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Statement by Ambassador Federico Villegas, President of the Human Rights Council, at the organizational session of the Human Rights Council, Geneva, 9 December 2022


09 December 2022

Personal Remarks by the President of the Human Rights Council

I would like to begin with several words of thanks.

To my government for having entrusted me with the responsibility of representing my country and giving me the opportunity to chair the Council.

To GRULAC for the trust placed in me by endorsing my candidacy. The countries of Latin America and the Caribbean constitute a region of peace, without weapons of mass destruction. It is a region that, with great effort, continues to struggle to maintain our democratic institutions and respect for human rights as the guiding principle of our policies of inclusion. I was proud to be President representing GRULAC, a region that this year remained active and united despite our diversity.

Thanks to all of you, member and observers, for making it possible for the Council to continue to fulfil its three fundamental roles: the UPR, addressing urgent situations, and developing new norms and standards for the international protection of human rights. In all three roles we made very important advances, even in a geopolitical context that was and continues to be very difficult. I felt like the captain of a ship with a very valuable cargo in the middle of a storm. Some voices asked me to put all of the weight on the bow and others on the stern. But, I was always convinced that my responsibility as captain was to keep the ship afloat. I am deeply grateful for the trust, the dialogue, and the cooperation from all of you who helped me in that difficult task.

I would like to thank the members of the Bureau for their continuous support and valuable contributions in overcoming the challenges we faced: Ambassador of Germany, Katharina Stasch; Ambassador of Armenia, Andranik Hovhannisyan; Ambassador of The Gambia, Mohammadou Kah; Ambassador of Uzbekistan, Ulugbek Lapasov; and former Ambassador of Libya, Tamin Baiou.

I also thank the two High Commissioners with whom I have worked, Michelle Bachelet and, more recently, Volker Turk. Two persons who are very committed to the cause of human rights and whose contributions have been vital to the work of the Council. Through them, I thank all the wonderful staff of OHCHR who supports the Council, in particular Mr. Eric Tistounet and Mr. Gianni Magazzeni and their respective teams. From the podium, I witnessed the enormous effort they make to keep everything running, to respond to all requests and to solve technical and substantive problems. It is truly a team for a World Cup. I also thank UNOG and all of its staff, including our dear interpreters, who allow us to understand each other as we express our ideas and our deepest values.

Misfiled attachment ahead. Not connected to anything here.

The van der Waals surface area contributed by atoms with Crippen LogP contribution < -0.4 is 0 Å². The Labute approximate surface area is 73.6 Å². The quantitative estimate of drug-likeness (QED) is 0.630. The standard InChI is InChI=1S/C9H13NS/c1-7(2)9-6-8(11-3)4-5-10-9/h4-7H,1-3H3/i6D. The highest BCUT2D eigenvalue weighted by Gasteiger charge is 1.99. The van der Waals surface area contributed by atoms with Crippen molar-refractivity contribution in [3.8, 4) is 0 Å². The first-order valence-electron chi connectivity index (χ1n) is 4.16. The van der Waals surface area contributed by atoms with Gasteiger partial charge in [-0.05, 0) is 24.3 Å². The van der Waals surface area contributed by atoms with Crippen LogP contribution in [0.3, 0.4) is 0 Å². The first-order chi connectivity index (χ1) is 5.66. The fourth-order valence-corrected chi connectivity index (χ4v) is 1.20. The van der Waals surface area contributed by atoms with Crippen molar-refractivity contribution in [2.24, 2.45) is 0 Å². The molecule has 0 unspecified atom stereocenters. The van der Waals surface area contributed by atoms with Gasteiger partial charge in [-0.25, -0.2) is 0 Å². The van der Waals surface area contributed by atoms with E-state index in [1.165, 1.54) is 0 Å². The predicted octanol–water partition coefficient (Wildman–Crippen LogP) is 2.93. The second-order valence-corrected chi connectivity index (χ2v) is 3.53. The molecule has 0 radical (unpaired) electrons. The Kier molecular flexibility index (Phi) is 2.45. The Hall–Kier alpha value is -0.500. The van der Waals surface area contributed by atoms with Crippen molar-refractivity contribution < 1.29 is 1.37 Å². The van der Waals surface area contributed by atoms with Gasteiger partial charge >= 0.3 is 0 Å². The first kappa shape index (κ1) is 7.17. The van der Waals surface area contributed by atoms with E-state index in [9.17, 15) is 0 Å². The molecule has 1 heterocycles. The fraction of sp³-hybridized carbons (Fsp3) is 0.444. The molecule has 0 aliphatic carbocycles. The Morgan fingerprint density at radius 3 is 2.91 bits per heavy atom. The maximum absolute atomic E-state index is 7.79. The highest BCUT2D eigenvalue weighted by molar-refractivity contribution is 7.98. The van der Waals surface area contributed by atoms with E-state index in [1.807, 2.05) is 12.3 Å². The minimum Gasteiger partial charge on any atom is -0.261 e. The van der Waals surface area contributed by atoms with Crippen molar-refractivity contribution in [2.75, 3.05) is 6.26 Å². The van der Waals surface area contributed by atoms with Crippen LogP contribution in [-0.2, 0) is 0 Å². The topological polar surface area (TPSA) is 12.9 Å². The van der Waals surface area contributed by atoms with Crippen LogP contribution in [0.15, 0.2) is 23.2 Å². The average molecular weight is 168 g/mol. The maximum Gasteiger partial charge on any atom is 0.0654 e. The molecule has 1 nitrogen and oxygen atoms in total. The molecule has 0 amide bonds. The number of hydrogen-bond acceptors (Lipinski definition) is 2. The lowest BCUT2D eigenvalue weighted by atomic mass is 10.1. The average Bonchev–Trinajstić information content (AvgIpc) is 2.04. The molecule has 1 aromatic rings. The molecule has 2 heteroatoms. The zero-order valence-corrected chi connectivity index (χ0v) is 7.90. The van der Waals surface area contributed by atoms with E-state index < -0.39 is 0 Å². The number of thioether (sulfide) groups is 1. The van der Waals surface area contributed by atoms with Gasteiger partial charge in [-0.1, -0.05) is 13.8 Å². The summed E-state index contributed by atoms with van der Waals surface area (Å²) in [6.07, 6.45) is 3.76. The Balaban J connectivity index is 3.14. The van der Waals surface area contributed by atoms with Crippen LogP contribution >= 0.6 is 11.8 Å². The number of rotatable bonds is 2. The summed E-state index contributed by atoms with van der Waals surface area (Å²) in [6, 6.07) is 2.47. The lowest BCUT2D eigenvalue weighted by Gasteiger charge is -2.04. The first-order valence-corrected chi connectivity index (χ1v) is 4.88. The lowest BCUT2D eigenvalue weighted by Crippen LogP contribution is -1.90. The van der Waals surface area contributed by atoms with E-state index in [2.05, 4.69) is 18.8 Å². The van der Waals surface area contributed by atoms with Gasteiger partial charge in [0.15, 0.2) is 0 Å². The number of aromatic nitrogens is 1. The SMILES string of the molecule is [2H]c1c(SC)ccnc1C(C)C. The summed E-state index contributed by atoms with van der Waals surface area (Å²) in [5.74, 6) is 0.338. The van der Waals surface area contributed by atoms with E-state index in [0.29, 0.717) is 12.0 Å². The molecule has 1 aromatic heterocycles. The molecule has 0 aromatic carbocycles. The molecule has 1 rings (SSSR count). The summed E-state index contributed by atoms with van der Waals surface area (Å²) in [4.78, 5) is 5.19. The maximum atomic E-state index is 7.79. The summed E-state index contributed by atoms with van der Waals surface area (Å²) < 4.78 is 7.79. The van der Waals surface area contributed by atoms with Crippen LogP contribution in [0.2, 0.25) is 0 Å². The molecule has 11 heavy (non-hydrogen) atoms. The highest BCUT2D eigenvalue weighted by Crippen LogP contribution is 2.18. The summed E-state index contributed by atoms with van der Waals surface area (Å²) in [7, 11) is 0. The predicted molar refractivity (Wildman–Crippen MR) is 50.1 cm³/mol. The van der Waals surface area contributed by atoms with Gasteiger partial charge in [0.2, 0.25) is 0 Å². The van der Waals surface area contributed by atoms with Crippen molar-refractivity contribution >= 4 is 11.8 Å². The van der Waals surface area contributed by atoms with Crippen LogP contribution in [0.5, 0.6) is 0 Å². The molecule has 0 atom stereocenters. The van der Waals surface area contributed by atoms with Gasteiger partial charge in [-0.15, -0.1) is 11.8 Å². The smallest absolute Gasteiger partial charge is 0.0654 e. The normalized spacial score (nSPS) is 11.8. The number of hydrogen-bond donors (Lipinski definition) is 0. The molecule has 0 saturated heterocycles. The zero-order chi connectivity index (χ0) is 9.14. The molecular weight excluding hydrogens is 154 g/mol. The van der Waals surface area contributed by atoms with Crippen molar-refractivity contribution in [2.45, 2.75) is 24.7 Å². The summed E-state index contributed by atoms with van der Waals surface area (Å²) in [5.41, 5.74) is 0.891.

I extend my thanks to the civil society organizations, national human rights institutions and the press. You are true human rights defenders who give voice to victims from all over the world. To have you here again, to return to the physical presence, to the interaction in the Serpentine, to the side events and to the noise in the Palais is the best way to end a Presidency that began when we still had many restrictions. I would also like to take this opportunity to thank the Council's media team, whose constant work makes it possible to amplify its message so that it leaves this room and has an impact on the lives of millions of people.

I thank the team of the Permanent Mission of Argentina in Geneva, whose dedication and professionalism allowed me to serve as President while attending my other responsibilities at the same time.

Finally, I thank my dear team at the Office of the Presidency, Gustavo, Kristen, Pape and Eugenia. Their constant effort, professionalism, human warmth and good advice helped me undertake with joy one of the most fascinating challenges of my diplomatic career.

I conclude with a few reflections that are the product of my experience chairing the Council. I share them as proposals for collective thinking:

Let us take advantage of the 2023 commemorations of the 75th anniversary of the Universal Declaration of Human Rights and the 30th anniversary of the Vienna Declaration and Program of Action. We have the opportunity to reinvigorate these two extraordinary social contracts. The one we made after the horror of World War II and which gave life to the revolutionary idea of international human rights law, and the one we made in the post-Cold War era where we agreed on the universality, indivisibility and interdependence of all human rights. We have a collective obligation to analyze in detail every aspect of the universal human rights system to see how to improve and enhance it in the face of today's challenges.

Let us significantly improve the human and financial resources dedicated to the human rights pillar of the United Nations. –Only 4% of the regular UN Budget, after having agreed that there is no peace, security or development without human rights, is insufficient and even contradictory.

Let us recuperate the conviction that the collective responsibility of the Council transcends our national positions. Let us reaffirm the notion that the 47 States that vote represent the 193 member States of the UN. Let us recognize that our constituency is 8 billion people. That is why this year we became the body of the entire United Nations system with the highest presence in social media. Because people identify with what we do.